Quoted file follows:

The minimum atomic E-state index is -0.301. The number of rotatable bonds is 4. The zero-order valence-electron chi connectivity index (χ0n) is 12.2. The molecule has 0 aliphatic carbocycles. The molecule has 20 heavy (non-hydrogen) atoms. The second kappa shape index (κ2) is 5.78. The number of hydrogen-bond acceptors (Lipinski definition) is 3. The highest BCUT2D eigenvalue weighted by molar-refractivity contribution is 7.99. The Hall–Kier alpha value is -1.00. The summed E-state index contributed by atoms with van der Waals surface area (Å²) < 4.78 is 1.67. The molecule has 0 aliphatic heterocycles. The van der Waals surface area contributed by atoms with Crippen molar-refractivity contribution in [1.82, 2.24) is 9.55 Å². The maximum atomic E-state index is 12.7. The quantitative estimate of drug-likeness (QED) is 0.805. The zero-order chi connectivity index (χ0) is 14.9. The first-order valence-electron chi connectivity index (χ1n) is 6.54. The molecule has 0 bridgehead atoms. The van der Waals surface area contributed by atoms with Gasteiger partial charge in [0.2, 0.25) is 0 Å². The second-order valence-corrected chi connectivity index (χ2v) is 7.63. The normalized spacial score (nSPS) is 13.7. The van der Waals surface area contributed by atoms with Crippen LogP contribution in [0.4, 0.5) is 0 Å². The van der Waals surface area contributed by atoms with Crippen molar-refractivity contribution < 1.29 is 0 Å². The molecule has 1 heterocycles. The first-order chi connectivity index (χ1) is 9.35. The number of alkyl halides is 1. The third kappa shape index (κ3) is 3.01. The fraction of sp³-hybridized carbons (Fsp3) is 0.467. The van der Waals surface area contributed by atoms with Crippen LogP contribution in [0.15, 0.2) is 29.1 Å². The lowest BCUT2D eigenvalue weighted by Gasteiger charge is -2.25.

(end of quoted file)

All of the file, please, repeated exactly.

The minimum atomic E-state index is -0.301. The number of rotatable bonds is 4. The zero-order valence-electron chi connectivity index (χ0n) is 12.2. The molecule has 0 aliphatic carbocycles. The molecule has 20 heavy (non-hydrogen) atoms. The second kappa shape index (κ2) is 5.78. The number of hydrogen-bond acceptors (Lipinski definition) is 3. The highest BCUT2D eigenvalue weighted by molar-refractivity contribution is 7.99. The Hall–Kier alpha value is -1.00. The summed E-state index contributed by atoms with van der Waals surface area (Å²) < 4.78 is 1.67. The molecule has 0 aliphatic heterocycles. The van der Waals surface area contributed by atoms with Crippen molar-refractivity contribution in [1.82, 2.24) is 9.55 Å². The maximum atomic E-state index is 12.7. The quantitative estimate of drug-likeness (QED) is 0.805. The zero-order chi connectivity index (χ0) is 14.9. The first-order valence-electron chi connectivity index (χ1n) is 6.54. The molecule has 0 bridgehead atoms. The van der Waals surface area contributed by atoms with Gasteiger partial charge in [0.2, 0.25) is 0 Å². The second-order valence-corrected chi connectivity index (χ2v) is 7.63. The normalized spacial score (nSPS) is 13.7. The van der Waals surface area contributed by atoms with Crippen LogP contribution in [0.4, 0.5) is 0 Å². The van der Waals surface area contributed by atoms with Crippen molar-refractivity contribution < 1.29 is 0 Å². The molecule has 1 heterocycles. The first-order chi connectivity index (χ1) is 9.35. The number of alkyl halides is 1. The third kappa shape index (κ3) is 3.01. The fraction of sp³-hybridized carbons (Fsp3) is 0.467. The van der Waals surface area contributed by atoms with Crippen LogP contribution in [0.15, 0.2) is 29.1 Å². The lowest BCUT2D eigenvalue weighted by Gasteiger charge is -2.25.